When Irving Saladino won the men’s Long Jump for Panama at the IAAF World Championships in Athletics, Osaka, Japan, it cannot have entered his head that his performance in Japan would have an influence on the Pan Arab Games in Cairo three months later. But that is exactly what happened.
The 11th Pan Arab Games could hardly have wished for a more dramatic opening day yesterday (21). Although the crowd was sparse at the Military Academy Stadium, those who did turn up were rewarded with exciting finishes in the men’s Long Jump and 10,000m.
Mohammed Al Khuwaildi, in the colours of Saudi Arabia, did a Saladino by snatching the gold medal with the last jump of the competition and Mahbob Hasan, of Bahrain, won the 10,000m in a sprint finish down the home straight involving four athletes.
Just as Saladino had denied Italy’s Andrew Howe victory with his last leap in Osaka, Al Khuwaildi pulled the rug of success from beneath the feet of his compatriot, Hussein Tahar Al Saba. Leading with a fourth round jump of 8.10, Al Saba lost it in a dramatic last act as Al Khuwaildi registered 8.19.
“On my last jump I remembered Saladino,” the 26-year-old Al Khuwaildi said. “Before my last jump I said: ‘If Saladino can make it, I can make it also’.” While two Saudi athletes reached the final in Osaka, Al Khuwaildi was not one of them. Ahmed Bin Marzouq, eighth in Osaka, was not competing here while Al Saba was the other, finishing 11th in the World Championships.
Al Khuwaildi was eliminated in the qualifying round in Osaka. He had been unable to maintain his momentum from 2006, when he finished second to Saladino in the World Top Lists, with 8.48, and placed in the top three at two Golden League meetings, the World Athletics Final and the World Cup.
His employer, Saudi Aramco, the national oil company, had refused to grant him the leave from work from which he had benefited in previous years.
This restricted his chance to train and compete abroad. However, he did win the Gulf Military Championships, in Doha in April, the Arab Championship, in Amman in May, and the Asian Championship, in Amman in July. And now he has his first Pan Arab Games title, with a championship record, beating the 8.11 set in 1997 by Younes Moudrik, from Morocco. Defending champion Issam Nima, from Algeria, was third last night, with 7.98.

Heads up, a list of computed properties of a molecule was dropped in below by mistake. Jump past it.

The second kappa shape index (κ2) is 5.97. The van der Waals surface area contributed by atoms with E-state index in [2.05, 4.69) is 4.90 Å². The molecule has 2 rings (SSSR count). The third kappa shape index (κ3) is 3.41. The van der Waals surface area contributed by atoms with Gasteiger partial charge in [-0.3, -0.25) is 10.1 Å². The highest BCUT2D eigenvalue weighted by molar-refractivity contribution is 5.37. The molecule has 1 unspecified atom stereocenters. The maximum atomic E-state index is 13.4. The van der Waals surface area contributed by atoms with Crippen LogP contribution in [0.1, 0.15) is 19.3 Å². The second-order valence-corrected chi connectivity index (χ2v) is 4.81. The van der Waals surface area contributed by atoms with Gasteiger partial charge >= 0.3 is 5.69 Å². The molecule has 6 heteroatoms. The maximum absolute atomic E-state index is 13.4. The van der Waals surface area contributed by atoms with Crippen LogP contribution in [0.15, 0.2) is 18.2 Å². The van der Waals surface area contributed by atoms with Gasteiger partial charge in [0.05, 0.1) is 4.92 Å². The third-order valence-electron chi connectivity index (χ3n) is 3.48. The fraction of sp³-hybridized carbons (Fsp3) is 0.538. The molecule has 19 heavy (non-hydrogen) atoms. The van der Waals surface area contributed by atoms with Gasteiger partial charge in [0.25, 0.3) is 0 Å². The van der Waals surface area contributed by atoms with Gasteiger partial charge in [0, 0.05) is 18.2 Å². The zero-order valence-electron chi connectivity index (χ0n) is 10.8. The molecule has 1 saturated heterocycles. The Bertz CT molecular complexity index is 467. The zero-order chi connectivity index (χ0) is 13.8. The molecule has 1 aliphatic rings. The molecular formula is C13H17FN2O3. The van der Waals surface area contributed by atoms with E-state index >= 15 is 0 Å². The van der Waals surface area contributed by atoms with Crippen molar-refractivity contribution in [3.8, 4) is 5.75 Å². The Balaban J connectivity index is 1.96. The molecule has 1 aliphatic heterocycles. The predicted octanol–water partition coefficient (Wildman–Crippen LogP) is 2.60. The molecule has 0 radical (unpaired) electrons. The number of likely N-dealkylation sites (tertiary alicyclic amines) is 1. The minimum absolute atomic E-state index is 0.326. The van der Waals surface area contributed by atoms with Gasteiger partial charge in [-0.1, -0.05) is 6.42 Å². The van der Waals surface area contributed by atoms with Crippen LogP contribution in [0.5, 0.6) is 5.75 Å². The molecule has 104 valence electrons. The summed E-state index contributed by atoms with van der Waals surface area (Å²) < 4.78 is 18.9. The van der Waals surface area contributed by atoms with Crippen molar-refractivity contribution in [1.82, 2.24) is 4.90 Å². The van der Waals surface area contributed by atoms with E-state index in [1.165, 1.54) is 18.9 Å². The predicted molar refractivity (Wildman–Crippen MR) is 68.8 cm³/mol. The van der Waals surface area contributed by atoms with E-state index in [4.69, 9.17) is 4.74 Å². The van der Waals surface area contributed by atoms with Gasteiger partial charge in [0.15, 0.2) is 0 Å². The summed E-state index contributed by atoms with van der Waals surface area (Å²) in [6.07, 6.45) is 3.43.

Hasan hangs on
The men’s 10,000m quickly developed into a race between five athletes as the lead group remained together from their early breakaway until the bell.
For most of the 25 laps, the work at the front was performed either by Hasan or by Algeria’s Khoudir Aggoune. As they came into the home straight, four runners - Hasan, Aggoune, Qatar’s Sultan Khamis Zaman and Saudi Arabia’s Mokaled Al Outaibi – had sight of victory.
Although Zaman, in his first race for three months following injury, sprinted from fourth off the bend into second place, he did not quite have the legs to catch Hasan, who won in 29:29.48. With Zaman second, Al Outaibi third and Aggoune fourth, the top four were covered by a mere 0.66sec.
At the previous two Pan Arab Games, in Amman, Jordan, in 1999, and in Algiers, Algeria, in 2004, the gold medal in the men’s 20km Race Walk had been won by Tunisia’s Hatem Ghoula. However, Ghoula chose not to go for the hat-trick at the end of a successful year in which he won the World Championships bronze medal, improved his African record over 50km (3:58.44), in Spain in March, and won 20k gold at the All Africa Games, in Algiers, in July.
Ghoula’s World Championships bronze was the medal that had been missing from his rich tally. For the young Arab athlete of today, such as Hassanine Sebai, whom he coaches, Ghoula is a model example of perseverance. He had competed in six World Championships without a medal prior to Osaka, starting with 32nd place and climbing gradually until he reached fifth in 2005.
Sent by Ghoula in his place, Sebai won the first event of these Games on the opening morning. It proved a comfortable victory, his 1:36.00 putting him more than four minutes clear of the runner-up, Mabrouk Salah, of Qatar, and Mohamad Ameur, of Algeria. “This is good for my CV, a good step forward for me,” the 23-year-old Sebai said.
In other events, Monia Kari, from Tunisia, retained her women’s Discus Throw title (52.79), Khalid Habash Al-Suwaidi, of Qatar, improved his own championship record in the men Shot Put to 19.56, and Fatma Dakouk, from Morocco, regained the women’s Long Jump title, although her 6.16 was way short of her championship record of 6.50.
David Powell for the IAAF